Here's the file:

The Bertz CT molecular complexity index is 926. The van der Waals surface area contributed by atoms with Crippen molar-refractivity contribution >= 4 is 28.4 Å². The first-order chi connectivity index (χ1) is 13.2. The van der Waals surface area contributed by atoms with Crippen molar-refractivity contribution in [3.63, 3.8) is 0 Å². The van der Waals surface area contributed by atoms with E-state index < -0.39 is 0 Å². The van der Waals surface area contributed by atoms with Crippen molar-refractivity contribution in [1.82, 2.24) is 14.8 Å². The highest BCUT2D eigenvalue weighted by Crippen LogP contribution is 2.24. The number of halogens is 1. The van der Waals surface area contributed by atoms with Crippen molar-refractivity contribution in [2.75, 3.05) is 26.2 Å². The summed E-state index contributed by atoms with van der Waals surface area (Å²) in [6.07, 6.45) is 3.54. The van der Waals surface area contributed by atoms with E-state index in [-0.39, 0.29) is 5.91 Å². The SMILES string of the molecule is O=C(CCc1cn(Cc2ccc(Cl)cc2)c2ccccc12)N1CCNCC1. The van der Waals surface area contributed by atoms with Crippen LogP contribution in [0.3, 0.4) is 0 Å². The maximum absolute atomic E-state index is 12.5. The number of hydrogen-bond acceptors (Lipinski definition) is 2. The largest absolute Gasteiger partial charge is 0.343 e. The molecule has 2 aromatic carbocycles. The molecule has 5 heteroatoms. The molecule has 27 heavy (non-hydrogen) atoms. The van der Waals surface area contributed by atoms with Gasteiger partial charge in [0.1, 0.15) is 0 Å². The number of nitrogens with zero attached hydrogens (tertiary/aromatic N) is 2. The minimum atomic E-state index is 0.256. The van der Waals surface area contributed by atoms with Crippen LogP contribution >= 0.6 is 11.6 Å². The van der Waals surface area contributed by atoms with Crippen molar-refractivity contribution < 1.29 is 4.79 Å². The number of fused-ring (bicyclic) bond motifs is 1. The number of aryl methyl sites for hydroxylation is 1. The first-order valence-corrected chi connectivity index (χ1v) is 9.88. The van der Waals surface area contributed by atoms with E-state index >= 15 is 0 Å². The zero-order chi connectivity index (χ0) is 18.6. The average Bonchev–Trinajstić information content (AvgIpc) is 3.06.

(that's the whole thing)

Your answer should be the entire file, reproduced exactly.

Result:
The Bertz CT molecular complexity index is 926. The van der Waals surface area contributed by atoms with Crippen molar-refractivity contribution >= 4 is 28.4 Å². The first-order chi connectivity index (χ1) is 13.2. The van der Waals surface area contributed by atoms with Crippen molar-refractivity contribution in [3.63, 3.8) is 0 Å². The van der Waals surface area contributed by atoms with E-state index < -0.39 is 0 Å². The van der Waals surface area contributed by atoms with Crippen molar-refractivity contribution in [1.82, 2.24) is 14.8 Å². The highest BCUT2D eigenvalue weighted by Crippen LogP contribution is 2.24. The number of halogens is 1. The van der Waals surface area contributed by atoms with Crippen molar-refractivity contribution in [2.75, 3.05) is 26.2 Å². The summed E-state index contributed by atoms with van der Waals surface area (Å²) in [6.07, 6.45) is 3.54. The van der Waals surface area contributed by atoms with E-state index in [-0.39, 0.29) is 5.91 Å². The SMILES string of the molecule is O=C(CCc1cn(Cc2ccc(Cl)cc2)c2ccccc12)N1CCNCC1. The van der Waals surface area contributed by atoms with Crippen LogP contribution in [0.3, 0.4) is 0 Å². The maximum absolute atomic E-state index is 12.5. The number of hydrogen-bond acceptors (Lipinski definition) is 2. The largest absolute Gasteiger partial charge is 0.343 e. The molecule has 2 aromatic carbocycles. The molecule has 5 heteroatoms. The molecule has 27 heavy (non-hydrogen) atoms. The van der Waals surface area contributed by atoms with Gasteiger partial charge in [0.1, 0.15) is 0 Å². The number of nitrogens with zero attached hydrogens (tertiary/aromatic N) is 2. The minimum atomic E-state index is 0.256. The van der Waals surface area contributed by atoms with Crippen LogP contribution >= 0.6 is 11.6 Å². The van der Waals surface area contributed by atoms with Crippen molar-refractivity contribution < 1.29 is 4.79 Å². The number of fused-ring (bicyclic) bond motifs is 1. The number of aryl methyl sites for hydroxylation is 1. The first-order valence-corrected chi connectivity index (χ1v) is 9.88. The van der Waals surface area contributed by atoms with E-state index >= 15 is 0 Å². The zero-order chi connectivity index (χ0) is 18.6. The average Bonchev–Trinajstić information content (AvgIpc) is 3.06.